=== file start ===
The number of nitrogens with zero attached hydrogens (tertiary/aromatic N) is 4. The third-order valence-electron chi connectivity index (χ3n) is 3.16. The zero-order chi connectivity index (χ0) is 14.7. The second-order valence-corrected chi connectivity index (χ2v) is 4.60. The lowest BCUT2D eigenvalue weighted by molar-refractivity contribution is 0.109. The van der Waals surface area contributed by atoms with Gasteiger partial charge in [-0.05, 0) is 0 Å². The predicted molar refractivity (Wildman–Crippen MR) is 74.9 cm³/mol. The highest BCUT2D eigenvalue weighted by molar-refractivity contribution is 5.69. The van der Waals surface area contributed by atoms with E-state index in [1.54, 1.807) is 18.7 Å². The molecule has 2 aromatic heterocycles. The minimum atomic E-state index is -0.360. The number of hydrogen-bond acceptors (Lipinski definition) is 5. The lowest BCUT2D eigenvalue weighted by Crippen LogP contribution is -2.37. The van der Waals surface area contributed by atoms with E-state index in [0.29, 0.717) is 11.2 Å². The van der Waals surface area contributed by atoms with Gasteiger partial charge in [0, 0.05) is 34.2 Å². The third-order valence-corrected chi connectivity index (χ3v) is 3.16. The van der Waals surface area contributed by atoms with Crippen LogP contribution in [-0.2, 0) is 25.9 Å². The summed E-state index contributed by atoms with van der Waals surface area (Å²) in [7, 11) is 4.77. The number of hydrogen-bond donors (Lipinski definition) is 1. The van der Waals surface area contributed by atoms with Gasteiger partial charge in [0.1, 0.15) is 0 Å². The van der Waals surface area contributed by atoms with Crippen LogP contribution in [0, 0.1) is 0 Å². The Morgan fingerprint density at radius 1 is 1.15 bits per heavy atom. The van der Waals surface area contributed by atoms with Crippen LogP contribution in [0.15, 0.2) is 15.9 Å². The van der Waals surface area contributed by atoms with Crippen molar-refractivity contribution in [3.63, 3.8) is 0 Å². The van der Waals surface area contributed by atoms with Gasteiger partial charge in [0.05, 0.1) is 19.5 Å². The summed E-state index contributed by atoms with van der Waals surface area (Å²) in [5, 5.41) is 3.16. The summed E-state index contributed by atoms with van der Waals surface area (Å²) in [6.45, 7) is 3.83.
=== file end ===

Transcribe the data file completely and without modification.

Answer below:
The number of nitrogens with zero attached hydrogens (tertiary/aromatic N) is 4. The third-order valence-electron chi connectivity index (χ3n) is 3.16. The zero-order chi connectivity index (χ0) is 14.7. The second-order valence-corrected chi connectivity index (χ2v) is 4.60. The lowest BCUT2D eigenvalue weighted by molar-refractivity contribution is 0.109. The van der Waals surface area contributed by atoms with Gasteiger partial charge in [-0.05, 0) is 0 Å². The predicted molar refractivity (Wildman–Crippen MR) is 74.9 cm³/mol. The highest BCUT2D eigenvalue weighted by molar-refractivity contribution is 5.69. The van der Waals surface area contributed by atoms with E-state index in [1.54, 1.807) is 18.7 Å². The molecule has 2 aromatic heterocycles. The minimum atomic E-state index is -0.360. The number of hydrogen-bond acceptors (Lipinski definition) is 5. The lowest BCUT2D eigenvalue weighted by Crippen LogP contribution is -2.37. The van der Waals surface area contributed by atoms with E-state index in [0.29, 0.717) is 11.2 Å². The van der Waals surface area contributed by atoms with Gasteiger partial charge in [0, 0.05) is 34.2 Å². The third-order valence-corrected chi connectivity index (χ3v) is 3.16. The van der Waals surface area contributed by atoms with Crippen LogP contribution in [-0.2, 0) is 25.9 Å². The summed E-state index contributed by atoms with van der Waals surface area (Å²) in [7, 11) is 4.77. The number of hydrogen-bond donors (Lipinski definition) is 1. The van der Waals surface area contributed by atoms with Gasteiger partial charge in [0.1, 0.15) is 0 Å². The van der Waals surface area contributed by atoms with Crippen LogP contribution in [0, 0.1) is 0 Å². The Morgan fingerprint density at radius 1 is 1.15 bits per heavy atom. The van der Waals surface area contributed by atoms with Crippen LogP contribution in [0.15, 0.2) is 15.9 Å². The van der Waals surface area contributed by atoms with Crippen molar-refractivity contribution in [3.63, 3.8) is 0 Å². The van der Waals surface area contributed by atoms with Gasteiger partial charge in [0.05, 0.1) is 19.5 Å². The summed E-state index contributed by atoms with van der Waals surface area (Å²) in [5, 5.41) is 3.16. The summed E-state index contributed by atoms with van der Waals surface area (Å²) in [6.45, 7) is 3.83.